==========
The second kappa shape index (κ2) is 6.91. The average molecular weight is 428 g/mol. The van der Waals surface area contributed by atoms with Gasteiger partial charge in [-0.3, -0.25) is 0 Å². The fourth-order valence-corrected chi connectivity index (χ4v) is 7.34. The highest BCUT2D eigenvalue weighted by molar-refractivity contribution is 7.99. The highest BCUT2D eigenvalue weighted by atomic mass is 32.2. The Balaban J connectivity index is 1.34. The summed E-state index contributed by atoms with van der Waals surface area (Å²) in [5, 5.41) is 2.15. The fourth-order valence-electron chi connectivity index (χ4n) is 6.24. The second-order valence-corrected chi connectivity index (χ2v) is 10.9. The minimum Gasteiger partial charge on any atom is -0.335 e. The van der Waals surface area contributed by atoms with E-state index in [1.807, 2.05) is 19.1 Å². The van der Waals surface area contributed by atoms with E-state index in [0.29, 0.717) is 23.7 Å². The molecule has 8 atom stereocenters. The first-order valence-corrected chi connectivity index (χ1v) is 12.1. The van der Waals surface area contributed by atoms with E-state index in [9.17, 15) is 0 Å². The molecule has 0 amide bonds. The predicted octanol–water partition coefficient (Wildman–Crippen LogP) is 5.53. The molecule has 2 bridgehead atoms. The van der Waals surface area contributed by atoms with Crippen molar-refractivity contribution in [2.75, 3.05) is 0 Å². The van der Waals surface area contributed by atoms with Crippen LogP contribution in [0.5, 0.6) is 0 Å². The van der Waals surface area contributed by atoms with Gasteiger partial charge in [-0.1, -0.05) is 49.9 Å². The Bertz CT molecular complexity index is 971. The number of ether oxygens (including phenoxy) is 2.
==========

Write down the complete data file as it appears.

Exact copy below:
The second kappa shape index (κ2) is 6.91. The average molecular weight is 428 g/mol. The van der Waals surface area contributed by atoms with Gasteiger partial charge in [-0.3, -0.25) is 0 Å². The fourth-order valence-corrected chi connectivity index (χ4v) is 7.34. The highest BCUT2D eigenvalue weighted by molar-refractivity contribution is 7.99. The highest BCUT2D eigenvalue weighted by atomic mass is 32.2. The Balaban J connectivity index is 1.34. The summed E-state index contributed by atoms with van der Waals surface area (Å²) in [5, 5.41) is 2.15. The fourth-order valence-electron chi connectivity index (χ4n) is 6.24. The second-order valence-corrected chi connectivity index (χ2v) is 10.9. The minimum Gasteiger partial charge on any atom is -0.335 e. The van der Waals surface area contributed by atoms with E-state index in [1.807, 2.05) is 19.1 Å². The van der Waals surface area contributed by atoms with E-state index in [0.29, 0.717) is 23.7 Å². The molecule has 8 atom stereocenters. The first-order valence-corrected chi connectivity index (χ1v) is 12.1. The van der Waals surface area contributed by atoms with E-state index in [9.17, 15) is 0 Å². The molecule has 0 amide bonds. The predicted octanol–water partition coefficient (Wildman–Crippen LogP) is 5.53. The molecule has 2 bridgehead atoms. The van der Waals surface area contributed by atoms with Crippen molar-refractivity contribution in [2.75, 3.05) is 0 Å². The van der Waals surface area contributed by atoms with Crippen LogP contribution in [0.5, 0.6) is 0 Å². The van der Waals surface area contributed by atoms with Gasteiger partial charge in [-0.1, -0.05) is 49.9 Å². The Bertz CT molecular complexity index is 971. The number of ether oxygens (including phenoxy) is 2.